Service age groups
Altona North had a higher proportion of pre-schoolers and a higher proportion of persons at post retirement age than Hobsons Bay City in 2016.
The Age Structure of Altona North provides key insights into the level of demand for age based services and facilities such as child care. It is an indicator of Altona North's residential role and function and how it is likely to change in the future.
Service age groups divide the population into age categories that reflect typical life-stages. They indicate the level of demand for services that target people at different stages in life and how that demand is changing.
Derived from the Census question:
'What is the person's date of birth or age?'
Please refer to specific data notes for more information
Analysis of the service age groups of Altona North in 2016 compared to Hobsons Bay City shows that there was a similar proportion of people in the younger age groups (0 to 17 years) and a higher proportion of people in the older age groups (60+ years).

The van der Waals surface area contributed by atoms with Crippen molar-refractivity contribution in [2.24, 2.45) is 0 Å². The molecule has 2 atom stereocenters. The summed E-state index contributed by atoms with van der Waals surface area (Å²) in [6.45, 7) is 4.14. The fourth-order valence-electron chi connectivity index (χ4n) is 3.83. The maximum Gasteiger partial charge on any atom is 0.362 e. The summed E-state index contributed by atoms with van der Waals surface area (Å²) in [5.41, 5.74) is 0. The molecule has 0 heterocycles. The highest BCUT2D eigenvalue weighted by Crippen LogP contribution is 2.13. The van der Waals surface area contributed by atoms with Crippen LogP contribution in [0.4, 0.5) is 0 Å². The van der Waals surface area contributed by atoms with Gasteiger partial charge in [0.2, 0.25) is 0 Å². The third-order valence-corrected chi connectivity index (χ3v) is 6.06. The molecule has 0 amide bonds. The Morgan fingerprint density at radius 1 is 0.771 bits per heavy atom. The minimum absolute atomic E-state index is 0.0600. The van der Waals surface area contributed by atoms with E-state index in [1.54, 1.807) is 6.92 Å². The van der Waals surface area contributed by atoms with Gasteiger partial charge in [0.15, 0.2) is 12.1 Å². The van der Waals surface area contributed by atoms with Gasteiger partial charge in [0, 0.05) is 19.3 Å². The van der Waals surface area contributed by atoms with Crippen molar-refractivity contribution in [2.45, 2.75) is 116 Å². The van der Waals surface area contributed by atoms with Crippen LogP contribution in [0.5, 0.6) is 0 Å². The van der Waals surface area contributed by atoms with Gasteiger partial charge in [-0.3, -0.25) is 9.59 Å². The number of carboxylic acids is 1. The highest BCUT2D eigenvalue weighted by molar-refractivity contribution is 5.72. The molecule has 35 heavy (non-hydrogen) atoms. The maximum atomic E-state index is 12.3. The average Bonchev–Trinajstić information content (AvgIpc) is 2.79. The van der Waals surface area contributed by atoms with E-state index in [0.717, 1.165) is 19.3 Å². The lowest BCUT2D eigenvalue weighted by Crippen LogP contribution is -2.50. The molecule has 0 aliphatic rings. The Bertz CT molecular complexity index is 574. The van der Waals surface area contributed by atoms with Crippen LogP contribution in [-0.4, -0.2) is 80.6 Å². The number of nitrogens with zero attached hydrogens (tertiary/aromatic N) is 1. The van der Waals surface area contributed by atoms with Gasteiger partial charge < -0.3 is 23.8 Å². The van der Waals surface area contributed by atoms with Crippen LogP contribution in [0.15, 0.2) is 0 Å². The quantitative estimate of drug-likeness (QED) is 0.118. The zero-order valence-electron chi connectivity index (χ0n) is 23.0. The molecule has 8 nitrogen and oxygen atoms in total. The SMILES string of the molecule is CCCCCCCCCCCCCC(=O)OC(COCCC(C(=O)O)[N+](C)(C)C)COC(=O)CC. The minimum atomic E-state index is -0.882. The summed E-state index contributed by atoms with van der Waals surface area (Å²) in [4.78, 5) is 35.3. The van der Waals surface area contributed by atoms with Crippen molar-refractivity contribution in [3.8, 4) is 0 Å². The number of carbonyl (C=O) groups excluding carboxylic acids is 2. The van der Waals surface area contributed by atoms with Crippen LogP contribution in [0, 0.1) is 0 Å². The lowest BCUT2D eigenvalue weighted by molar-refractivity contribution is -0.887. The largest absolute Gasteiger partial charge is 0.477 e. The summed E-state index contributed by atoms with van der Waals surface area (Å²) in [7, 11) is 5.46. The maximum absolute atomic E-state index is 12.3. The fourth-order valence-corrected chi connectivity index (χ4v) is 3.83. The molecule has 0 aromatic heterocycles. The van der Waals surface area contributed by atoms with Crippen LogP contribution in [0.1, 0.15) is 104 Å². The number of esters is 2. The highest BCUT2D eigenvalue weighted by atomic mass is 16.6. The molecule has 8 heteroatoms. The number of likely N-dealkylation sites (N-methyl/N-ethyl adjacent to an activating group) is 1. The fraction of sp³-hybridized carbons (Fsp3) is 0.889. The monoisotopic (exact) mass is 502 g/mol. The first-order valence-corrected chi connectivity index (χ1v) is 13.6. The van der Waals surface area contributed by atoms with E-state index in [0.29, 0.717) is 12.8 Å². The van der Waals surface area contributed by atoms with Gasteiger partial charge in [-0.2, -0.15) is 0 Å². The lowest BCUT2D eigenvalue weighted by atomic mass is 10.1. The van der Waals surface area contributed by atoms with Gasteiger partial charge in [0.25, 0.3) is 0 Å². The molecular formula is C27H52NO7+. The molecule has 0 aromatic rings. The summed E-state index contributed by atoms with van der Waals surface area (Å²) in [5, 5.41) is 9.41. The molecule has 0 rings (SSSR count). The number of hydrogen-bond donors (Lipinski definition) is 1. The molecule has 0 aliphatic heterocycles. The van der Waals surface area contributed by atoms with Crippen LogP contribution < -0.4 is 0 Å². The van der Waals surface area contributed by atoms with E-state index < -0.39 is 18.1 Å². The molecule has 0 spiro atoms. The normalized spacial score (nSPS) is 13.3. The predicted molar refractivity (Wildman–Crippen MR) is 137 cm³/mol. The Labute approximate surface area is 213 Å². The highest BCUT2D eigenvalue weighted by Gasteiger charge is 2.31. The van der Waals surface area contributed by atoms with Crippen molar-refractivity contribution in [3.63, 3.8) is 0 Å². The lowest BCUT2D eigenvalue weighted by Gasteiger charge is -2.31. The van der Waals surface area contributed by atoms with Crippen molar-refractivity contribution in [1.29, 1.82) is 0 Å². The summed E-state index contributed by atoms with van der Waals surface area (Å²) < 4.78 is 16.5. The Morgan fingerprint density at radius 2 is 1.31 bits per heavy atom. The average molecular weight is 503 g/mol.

Overall, 21.4% of the population was aged between 0 and 17, and 25.8% were aged 60 years and over, compared with 21.5% and 20.0% respectively for Hobsons Bay City.
The major differences between the age structure of Altona North and Hobsons Bay City were:
- A larger percentage of 'Seniors (70 to 84)' (13.7% compared to 8.2%)
- A larger percentage of 'Elderly aged (85 and over)' (4.0% compared to 2.2%)
- A smaller percentage of 'Older workers and pre-retirees (50 to 59)' (9.2% compared to 13.3%)
- A smaller percentage of 'Parents and homebuilders (35 to 49)' (20.7% compared to 22.5%)
From 2011 to 2016, Altona North's population increased by 770 people (6.7%). This represents an average annual population change of 1.3% per year over the period.
The largest changes in the age structure in this area between 2011 and 2016 were in the age groups:
- Parents and homebuilders (35 to 49) (+383 people)
- Babies and pre-schoolers (0 to 4) (+163 people)
- Young workforce (25 to 34) (+116 people)
- Elderly aged (85 and over) (+98 people)